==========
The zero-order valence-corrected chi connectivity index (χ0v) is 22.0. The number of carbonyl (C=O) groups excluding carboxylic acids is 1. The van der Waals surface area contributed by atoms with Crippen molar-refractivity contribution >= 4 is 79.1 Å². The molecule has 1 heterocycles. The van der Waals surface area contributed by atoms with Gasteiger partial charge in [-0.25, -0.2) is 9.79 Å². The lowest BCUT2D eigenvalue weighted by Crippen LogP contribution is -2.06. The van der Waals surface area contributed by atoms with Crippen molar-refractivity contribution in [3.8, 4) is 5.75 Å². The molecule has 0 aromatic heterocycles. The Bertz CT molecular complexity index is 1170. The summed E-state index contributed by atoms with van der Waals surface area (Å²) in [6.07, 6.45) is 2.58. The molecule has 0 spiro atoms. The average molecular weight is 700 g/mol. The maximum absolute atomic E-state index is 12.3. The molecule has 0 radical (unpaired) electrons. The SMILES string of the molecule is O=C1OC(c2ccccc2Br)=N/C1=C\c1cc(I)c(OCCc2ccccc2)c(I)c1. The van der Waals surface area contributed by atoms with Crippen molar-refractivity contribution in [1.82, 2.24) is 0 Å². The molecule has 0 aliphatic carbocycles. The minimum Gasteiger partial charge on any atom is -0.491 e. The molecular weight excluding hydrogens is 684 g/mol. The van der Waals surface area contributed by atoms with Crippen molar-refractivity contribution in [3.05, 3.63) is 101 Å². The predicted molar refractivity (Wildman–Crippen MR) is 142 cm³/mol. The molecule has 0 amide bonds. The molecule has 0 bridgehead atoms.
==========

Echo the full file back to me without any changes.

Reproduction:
The zero-order valence-corrected chi connectivity index (χ0v) is 22.0. The number of carbonyl (C=O) groups excluding carboxylic acids is 1. The van der Waals surface area contributed by atoms with Crippen molar-refractivity contribution >= 4 is 79.1 Å². The molecule has 1 heterocycles. The van der Waals surface area contributed by atoms with Gasteiger partial charge in [-0.25, -0.2) is 9.79 Å². The lowest BCUT2D eigenvalue weighted by Crippen LogP contribution is -2.06. The van der Waals surface area contributed by atoms with Crippen molar-refractivity contribution in [3.8, 4) is 5.75 Å². The molecule has 0 aromatic heterocycles. The Bertz CT molecular complexity index is 1170. The summed E-state index contributed by atoms with van der Waals surface area (Å²) in [6.07, 6.45) is 2.58. The molecule has 0 spiro atoms. The average molecular weight is 700 g/mol. The maximum absolute atomic E-state index is 12.3. The molecule has 0 radical (unpaired) electrons. The SMILES string of the molecule is O=C1OC(c2ccccc2Br)=N/C1=C\c1cc(I)c(OCCc2ccccc2)c(I)c1. The van der Waals surface area contributed by atoms with Crippen molar-refractivity contribution in [1.82, 2.24) is 0 Å². The molecule has 0 aliphatic carbocycles. The minimum Gasteiger partial charge on any atom is -0.491 e. The molecular weight excluding hydrogens is 684 g/mol. The van der Waals surface area contributed by atoms with Crippen molar-refractivity contribution in [3.05, 3.63) is 101 Å². The predicted molar refractivity (Wildman–Crippen MR) is 142 cm³/mol. The molecule has 0 amide bonds. The molecule has 0 bridgehead atoms.